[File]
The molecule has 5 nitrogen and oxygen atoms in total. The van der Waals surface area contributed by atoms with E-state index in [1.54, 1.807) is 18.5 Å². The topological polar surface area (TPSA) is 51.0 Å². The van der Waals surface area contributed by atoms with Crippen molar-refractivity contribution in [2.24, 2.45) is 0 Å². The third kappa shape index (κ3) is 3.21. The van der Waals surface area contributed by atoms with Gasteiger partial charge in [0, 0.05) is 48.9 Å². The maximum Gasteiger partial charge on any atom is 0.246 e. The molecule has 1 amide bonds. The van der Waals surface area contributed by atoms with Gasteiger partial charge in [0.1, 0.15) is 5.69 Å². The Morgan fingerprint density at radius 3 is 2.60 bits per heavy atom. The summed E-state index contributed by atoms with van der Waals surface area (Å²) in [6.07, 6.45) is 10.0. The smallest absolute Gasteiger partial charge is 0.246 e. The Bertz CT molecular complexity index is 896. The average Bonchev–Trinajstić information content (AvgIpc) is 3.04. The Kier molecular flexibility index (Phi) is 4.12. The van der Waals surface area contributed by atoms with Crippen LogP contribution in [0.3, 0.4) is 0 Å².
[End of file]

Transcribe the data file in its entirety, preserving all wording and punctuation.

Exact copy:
The molecule has 5 nitrogen and oxygen atoms in total. The van der Waals surface area contributed by atoms with E-state index in [1.54, 1.807) is 18.5 Å². The topological polar surface area (TPSA) is 51.0 Å². The van der Waals surface area contributed by atoms with Crippen molar-refractivity contribution in [2.24, 2.45) is 0 Å². The third kappa shape index (κ3) is 3.21. The van der Waals surface area contributed by atoms with Gasteiger partial charge in [0, 0.05) is 48.9 Å². The maximum Gasteiger partial charge on any atom is 0.246 e. The molecule has 1 amide bonds. The van der Waals surface area contributed by atoms with Gasteiger partial charge in [0.1, 0.15) is 5.69 Å². The Morgan fingerprint density at radius 3 is 2.60 bits per heavy atom. The summed E-state index contributed by atoms with van der Waals surface area (Å²) in [6.07, 6.45) is 10.0. The smallest absolute Gasteiger partial charge is 0.246 e. The Bertz CT molecular complexity index is 896. The average Bonchev–Trinajstić information content (AvgIpc) is 3.04. The Kier molecular flexibility index (Phi) is 4.12. The van der Waals surface area contributed by atoms with Crippen LogP contribution in [0.3, 0.4) is 0 Å².